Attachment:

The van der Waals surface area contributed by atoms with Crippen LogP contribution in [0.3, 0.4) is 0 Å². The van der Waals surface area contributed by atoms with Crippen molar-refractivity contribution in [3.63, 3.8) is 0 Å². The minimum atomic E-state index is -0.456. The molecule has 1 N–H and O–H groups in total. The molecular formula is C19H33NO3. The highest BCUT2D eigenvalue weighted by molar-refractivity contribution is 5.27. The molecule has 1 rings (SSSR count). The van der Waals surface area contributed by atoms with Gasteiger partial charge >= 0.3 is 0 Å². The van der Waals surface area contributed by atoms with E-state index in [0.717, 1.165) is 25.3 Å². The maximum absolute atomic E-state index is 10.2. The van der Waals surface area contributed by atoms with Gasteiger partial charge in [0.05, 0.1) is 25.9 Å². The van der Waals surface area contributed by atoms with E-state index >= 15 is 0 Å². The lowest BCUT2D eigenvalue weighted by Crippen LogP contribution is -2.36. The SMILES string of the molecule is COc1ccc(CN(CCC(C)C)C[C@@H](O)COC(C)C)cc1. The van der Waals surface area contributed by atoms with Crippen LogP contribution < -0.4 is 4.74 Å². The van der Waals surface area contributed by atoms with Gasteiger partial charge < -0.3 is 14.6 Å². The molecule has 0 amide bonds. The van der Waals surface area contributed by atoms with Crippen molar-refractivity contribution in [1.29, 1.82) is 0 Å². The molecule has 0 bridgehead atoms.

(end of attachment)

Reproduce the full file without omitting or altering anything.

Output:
The van der Waals surface area contributed by atoms with Crippen LogP contribution in [0.3, 0.4) is 0 Å². The van der Waals surface area contributed by atoms with Crippen molar-refractivity contribution in [3.63, 3.8) is 0 Å². The minimum atomic E-state index is -0.456. The molecule has 1 N–H and O–H groups in total. The molecular formula is C19H33NO3. The highest BCUT2D eigenvalue weighted by molar-refractivity contribution is 5.27. The molecule has 1 rings (SSSR count). The van der Waals surface area contributed by atoms with Gasteiger partial charge >= 0.3 is 0 Å². The van der Waals surface area contributed by atoms with E-state index in [0.717, 1.165) is 25.3 Å². The maximum absolute atomic E-state index is 10.2. The van der Waals surface area contributed by atoms with Gasteiger partial charge in [0.05, 0.1) is 25.9 Å². The van der Waals surface area contributed by atoms with E-state index >= 15 is 0 Å². The lowest BCUT2D eigenvalue weighted by Crippen LogP contribution is -2.36. The SMILES string of the molecule is COc1ccc(CN(CCC(C)C)C[C@@H](O)COC(C)C)cc1. The van der Waals surface area contributed by atoms with Crippen LogP contribution < -0.4 is 4.74 Å². The van der Waals surface area contributed by atoms with Gasteiger partial charge < -0.3 is 14.6 Å². The molecule has 0 amide bonds. The van der Waals surface area contributed by atoms with Crippen molar-refractivity contribution in [1.29, 1.82) is 0 Å². The molecule has 0 bridgehead atoms.